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  • Down To Earth
    Posted by Frank Morring, Jr. 8:53 PM on Jun 28, 2010

    Space technology that lets scientists use satellites to measure deformations in the surface after major earthquakes can yield important clues to future slippage along fault lines if it's moved in close for better resolution.

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    This interferogram of the Calexico, Calif., area was collected from a NASA Gulfstream III equipped with a synthetic aperture radar (SAR). In the 110-by-20-kilometer swath, the different-colored bands overlaid on a Google Earth satellite image represent surface displacements of 11.9 centimeters, or about 4.7 inches.

    The bands reveal changes in the distance from the aircraft - flying at an altitude of 41,000 feet - and the ground in GPS-guided passes on Oct. 21, 2009, and April 13, 2010. A week before the second flight, on April 4, a magnitude 7.2 earthquake struck nearby Baja California, in Mexico, killing two people, injuring hundreds more and causing severe damage to buildings. Aftershocks are marked with red, orange and yellow dots, and major faults are shown as red lines.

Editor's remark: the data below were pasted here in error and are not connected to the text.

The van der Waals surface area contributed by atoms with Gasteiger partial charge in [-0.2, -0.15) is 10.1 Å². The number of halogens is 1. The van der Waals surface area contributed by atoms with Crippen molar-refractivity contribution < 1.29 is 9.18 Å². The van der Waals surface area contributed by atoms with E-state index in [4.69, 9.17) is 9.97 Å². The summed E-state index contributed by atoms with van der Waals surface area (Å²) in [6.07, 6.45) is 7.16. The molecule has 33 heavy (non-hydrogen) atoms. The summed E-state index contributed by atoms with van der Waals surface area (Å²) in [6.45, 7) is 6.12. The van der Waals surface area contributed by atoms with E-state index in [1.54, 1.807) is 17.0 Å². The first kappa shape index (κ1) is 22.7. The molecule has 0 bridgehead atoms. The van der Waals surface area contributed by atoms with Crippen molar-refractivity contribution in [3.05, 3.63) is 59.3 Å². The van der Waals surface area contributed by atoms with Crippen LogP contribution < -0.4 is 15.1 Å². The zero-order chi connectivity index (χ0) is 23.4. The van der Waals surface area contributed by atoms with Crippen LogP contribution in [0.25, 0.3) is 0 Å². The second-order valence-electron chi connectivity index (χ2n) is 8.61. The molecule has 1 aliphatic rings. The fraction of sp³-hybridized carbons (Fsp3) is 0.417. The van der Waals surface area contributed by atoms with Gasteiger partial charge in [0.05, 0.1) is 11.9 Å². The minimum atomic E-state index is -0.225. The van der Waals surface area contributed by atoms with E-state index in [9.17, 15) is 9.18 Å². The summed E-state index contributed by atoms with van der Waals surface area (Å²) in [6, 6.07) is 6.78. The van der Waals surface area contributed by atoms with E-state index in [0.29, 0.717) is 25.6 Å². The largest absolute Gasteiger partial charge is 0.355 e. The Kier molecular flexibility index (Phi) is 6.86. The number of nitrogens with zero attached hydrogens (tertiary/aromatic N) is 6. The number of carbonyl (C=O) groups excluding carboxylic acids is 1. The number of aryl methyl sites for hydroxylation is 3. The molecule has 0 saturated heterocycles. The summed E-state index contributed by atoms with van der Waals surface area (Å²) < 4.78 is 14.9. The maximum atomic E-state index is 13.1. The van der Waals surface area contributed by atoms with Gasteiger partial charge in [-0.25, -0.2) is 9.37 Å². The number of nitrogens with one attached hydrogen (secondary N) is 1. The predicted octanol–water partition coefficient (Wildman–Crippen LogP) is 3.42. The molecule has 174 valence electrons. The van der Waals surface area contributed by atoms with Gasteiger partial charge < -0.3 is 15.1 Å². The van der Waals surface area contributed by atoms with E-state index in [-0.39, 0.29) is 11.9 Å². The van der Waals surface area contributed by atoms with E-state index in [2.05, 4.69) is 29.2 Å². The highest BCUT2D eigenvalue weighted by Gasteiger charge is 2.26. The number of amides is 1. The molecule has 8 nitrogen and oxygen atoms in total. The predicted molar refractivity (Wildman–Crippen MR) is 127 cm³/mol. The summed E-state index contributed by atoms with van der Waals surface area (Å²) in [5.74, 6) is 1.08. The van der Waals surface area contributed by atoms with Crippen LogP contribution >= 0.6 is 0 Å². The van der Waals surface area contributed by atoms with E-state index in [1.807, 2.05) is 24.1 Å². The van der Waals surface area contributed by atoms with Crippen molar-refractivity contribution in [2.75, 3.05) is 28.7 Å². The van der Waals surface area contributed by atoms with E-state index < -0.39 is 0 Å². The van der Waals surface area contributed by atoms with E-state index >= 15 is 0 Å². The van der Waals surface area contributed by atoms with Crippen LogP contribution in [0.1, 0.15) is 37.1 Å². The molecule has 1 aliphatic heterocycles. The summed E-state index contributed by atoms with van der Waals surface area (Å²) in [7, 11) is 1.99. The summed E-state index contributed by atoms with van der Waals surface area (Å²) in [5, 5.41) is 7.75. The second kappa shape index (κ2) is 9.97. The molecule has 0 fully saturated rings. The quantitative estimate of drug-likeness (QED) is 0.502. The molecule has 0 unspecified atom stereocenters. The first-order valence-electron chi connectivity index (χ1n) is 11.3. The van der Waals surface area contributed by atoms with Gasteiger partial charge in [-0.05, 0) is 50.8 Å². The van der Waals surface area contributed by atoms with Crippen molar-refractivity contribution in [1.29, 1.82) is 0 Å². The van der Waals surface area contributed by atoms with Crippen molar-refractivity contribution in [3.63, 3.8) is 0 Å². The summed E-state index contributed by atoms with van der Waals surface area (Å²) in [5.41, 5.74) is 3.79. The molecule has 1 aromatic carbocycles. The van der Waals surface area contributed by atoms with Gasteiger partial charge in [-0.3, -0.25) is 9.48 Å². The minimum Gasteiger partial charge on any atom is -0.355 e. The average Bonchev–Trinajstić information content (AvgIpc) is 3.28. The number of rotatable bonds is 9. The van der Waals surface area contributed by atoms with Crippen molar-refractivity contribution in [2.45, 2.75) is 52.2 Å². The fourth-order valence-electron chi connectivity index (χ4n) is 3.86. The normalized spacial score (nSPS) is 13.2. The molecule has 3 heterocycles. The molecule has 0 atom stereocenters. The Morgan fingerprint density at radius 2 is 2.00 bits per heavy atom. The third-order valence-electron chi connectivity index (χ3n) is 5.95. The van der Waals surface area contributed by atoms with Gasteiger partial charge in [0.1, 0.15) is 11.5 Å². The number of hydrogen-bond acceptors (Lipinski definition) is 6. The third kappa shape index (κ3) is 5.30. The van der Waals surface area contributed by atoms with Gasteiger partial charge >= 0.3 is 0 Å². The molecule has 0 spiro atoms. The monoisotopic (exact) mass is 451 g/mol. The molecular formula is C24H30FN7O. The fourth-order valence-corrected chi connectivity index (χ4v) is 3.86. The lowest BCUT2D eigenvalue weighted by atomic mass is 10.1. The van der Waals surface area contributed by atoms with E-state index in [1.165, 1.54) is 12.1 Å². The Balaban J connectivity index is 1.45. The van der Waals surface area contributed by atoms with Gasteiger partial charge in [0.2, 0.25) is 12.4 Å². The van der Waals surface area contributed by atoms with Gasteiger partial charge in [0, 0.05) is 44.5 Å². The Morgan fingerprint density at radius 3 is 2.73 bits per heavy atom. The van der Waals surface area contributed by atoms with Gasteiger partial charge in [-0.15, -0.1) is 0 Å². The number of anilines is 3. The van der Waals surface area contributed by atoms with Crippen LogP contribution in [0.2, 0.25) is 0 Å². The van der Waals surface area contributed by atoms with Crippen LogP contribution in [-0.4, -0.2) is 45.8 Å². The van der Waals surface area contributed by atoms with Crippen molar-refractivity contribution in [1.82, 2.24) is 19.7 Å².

Experts at the Jet Propulsion Laboratory study maps like this to learn more about the San Andreas fault in California, which is part of a fault system that stretches deep into Mexico. The airborne radar, known as UAVSAR for Uninhabited Aerial Vehicle SAR, flies most of the length of California every six months to measure strain along the fault lines that could lead to more earthquakes.

    "UAVSAR's unprecedented resolution is allowing scientists to see fine details of the Baja earthquake's fault system activated by the main quake and its aftershocks," said Scott Hensley of JPS, principal investigator on the project. "Such details aren't visible with other sensors."

    Some of those sensors -- SARs on Japanese and European satellites -- allowed JPL's Eric Fielding to measure ground displacements of as much as 3 meters -- about 10 feet -- deeper into Mexico. But this enlargement of one of the California airborne passes shows changes in ground level as small as a centimeter.

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    "Geologists are finding the exquisite details of the many small fault ruptures extremely interesting and valuable for understanding the faults that ruptured in the April 4 quake," stated Fielding in a JPL press release on the subject.

    Tags: os99, earthquakes, JPL, interferograms, UAVSAR

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